Hackers demand $1M XRP ransom or they’ll reveal bank customer details

Posted: 30 May 2018 3:19 pm

Everything seems to have gone exactly as planned – for everyone except the affected customers.

Russian-based hackers have managed to grab a treasure trove in the form of the bank details of 90,000 customers. The hackers are demanding $1 million worth of Ripple XRP in ransom or they will release the information, CBC reports. According to an email from the hackers, the accessed information includes customer names, account numbers, passwords, security questions and answers, account balances and social security numbers.

The information was taken from the Simplii and Bank of Montreal (BMO) banks. The hackers also took pains to emphasise that they probably actually have the information and aren't just another scammer fishing for a quick buck.

They did this by explaining how they broke in.

The gist, according to the email, was that they managed to get customer account numbers with a common algorithm designed to quickly validate short numerical sequences like credit card numbers. This was supposedly all they needed to pose as the customers who forgot their passwords, and then reset the customer security questions and answers. Now they had the customer numbers and passwords, which let them log in as those customers and get all the other details.

The bank "was not checking if a password was valid until the security question were input correctly," the email said. "They were giving too much permission to half-authenticated account which enabled us to grab all these information."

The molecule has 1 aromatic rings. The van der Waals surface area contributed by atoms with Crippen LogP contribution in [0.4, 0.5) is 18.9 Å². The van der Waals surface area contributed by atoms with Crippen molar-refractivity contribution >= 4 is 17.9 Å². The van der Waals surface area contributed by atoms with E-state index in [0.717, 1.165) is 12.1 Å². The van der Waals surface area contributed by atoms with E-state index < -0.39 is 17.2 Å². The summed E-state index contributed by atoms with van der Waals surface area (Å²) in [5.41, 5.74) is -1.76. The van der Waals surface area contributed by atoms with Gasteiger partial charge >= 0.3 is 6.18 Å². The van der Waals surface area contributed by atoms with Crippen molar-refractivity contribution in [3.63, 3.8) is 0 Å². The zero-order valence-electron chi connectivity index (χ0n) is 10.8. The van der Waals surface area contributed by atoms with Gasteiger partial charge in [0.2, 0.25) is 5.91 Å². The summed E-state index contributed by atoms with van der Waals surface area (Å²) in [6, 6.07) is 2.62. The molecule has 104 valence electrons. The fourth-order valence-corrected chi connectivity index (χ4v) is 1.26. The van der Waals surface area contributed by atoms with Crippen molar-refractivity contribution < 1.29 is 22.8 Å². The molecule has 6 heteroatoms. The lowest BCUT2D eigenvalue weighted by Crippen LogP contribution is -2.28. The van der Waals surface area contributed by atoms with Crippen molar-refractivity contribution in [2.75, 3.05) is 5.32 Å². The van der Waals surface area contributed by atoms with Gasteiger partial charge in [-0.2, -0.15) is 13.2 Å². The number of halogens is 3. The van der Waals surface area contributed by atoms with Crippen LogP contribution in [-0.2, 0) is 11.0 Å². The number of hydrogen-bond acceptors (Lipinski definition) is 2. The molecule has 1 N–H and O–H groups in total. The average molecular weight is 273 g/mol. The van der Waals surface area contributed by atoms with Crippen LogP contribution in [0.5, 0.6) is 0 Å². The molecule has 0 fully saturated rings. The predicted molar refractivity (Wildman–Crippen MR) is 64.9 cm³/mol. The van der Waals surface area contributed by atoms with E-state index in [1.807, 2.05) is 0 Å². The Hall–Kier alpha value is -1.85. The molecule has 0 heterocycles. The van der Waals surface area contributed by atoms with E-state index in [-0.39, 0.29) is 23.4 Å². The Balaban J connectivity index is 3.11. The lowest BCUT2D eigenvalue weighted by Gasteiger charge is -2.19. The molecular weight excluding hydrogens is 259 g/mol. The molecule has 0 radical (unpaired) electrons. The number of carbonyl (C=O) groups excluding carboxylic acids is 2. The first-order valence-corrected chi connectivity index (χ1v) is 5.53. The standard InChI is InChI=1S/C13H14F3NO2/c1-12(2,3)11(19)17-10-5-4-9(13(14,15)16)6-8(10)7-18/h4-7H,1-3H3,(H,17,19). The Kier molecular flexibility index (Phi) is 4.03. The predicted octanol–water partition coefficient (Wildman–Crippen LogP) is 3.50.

To back up the point, the email shared identifying information about a customer from each bank.

"We warned BMO and Simplii that we would share their customers informations if they don't cooperate," it said. "These ... profile will be leaked on fraud forum and fraud community as well as the 90,000 left if we don't get the payment before May 28 2018 11:59PM."

That deadline has now passed, and it's not clear whether the ransom was paid.

It probably wasn't though. When CBC contacted the banks for a statement, BMO said its policy was "not to make payment to fraudsters" and instead remain "focused on protecting and helping our customers."

"We are continuing to work with cybersecurity experts, law enforcement and others to protect our Simplii clients' data and interests," the other bank said.

Assuming the hackers were telling the truth and that the ransom wasn't paid, 90,000 bank customers probably just had a lot of sensitive personal data sold on the darker corners of the Internet. The banks have reportedly notified affected customers.

"It's concerning," one affected customer said. "I'm not sure in this day and age what I can do to get control of that data again. Some of those things you can't change about yourself so I'm sure it's going to exist out there for as long as someone wants to look for it."

The dubious upshot might be that there's a good chance it was already out there. Millions of people get their data stolen all the time, mostly because there's no real way of securing it yet.

Banks and many other companies are well aware of this risk and have their own procedures for handling it. That procedure is typically to wait until an attacker gets in then reactively plug whatever hole the attacker used. These attackers were at least kind enough to explain exactly how they managed to get in.

Disclosure: At the time of writing, the author holds ETH, IOTA, ICX, VEN, XLM, BTC and NANO.

Disclaimer: This information should not be interpreted as an endorsement of cryptocurrency or any specific provider, service or offering. It is not a recommendation to trade. Cryptocurrencies are speculative, complex and involve significant risks – they are highly volatile and sensitive to secondary activity. Performance is unpredictable and past performance is no guarantee of future performance. Consider your own circumstances, and obtain your own advice, before relying on this information. You should also verify the nature of any product or service (including its legal status and relevant regulatory requirements) and consult the relevant Regulators' websites before making any decision. Finder, or the author, may have holdings in the cryptocurrencies discussed.

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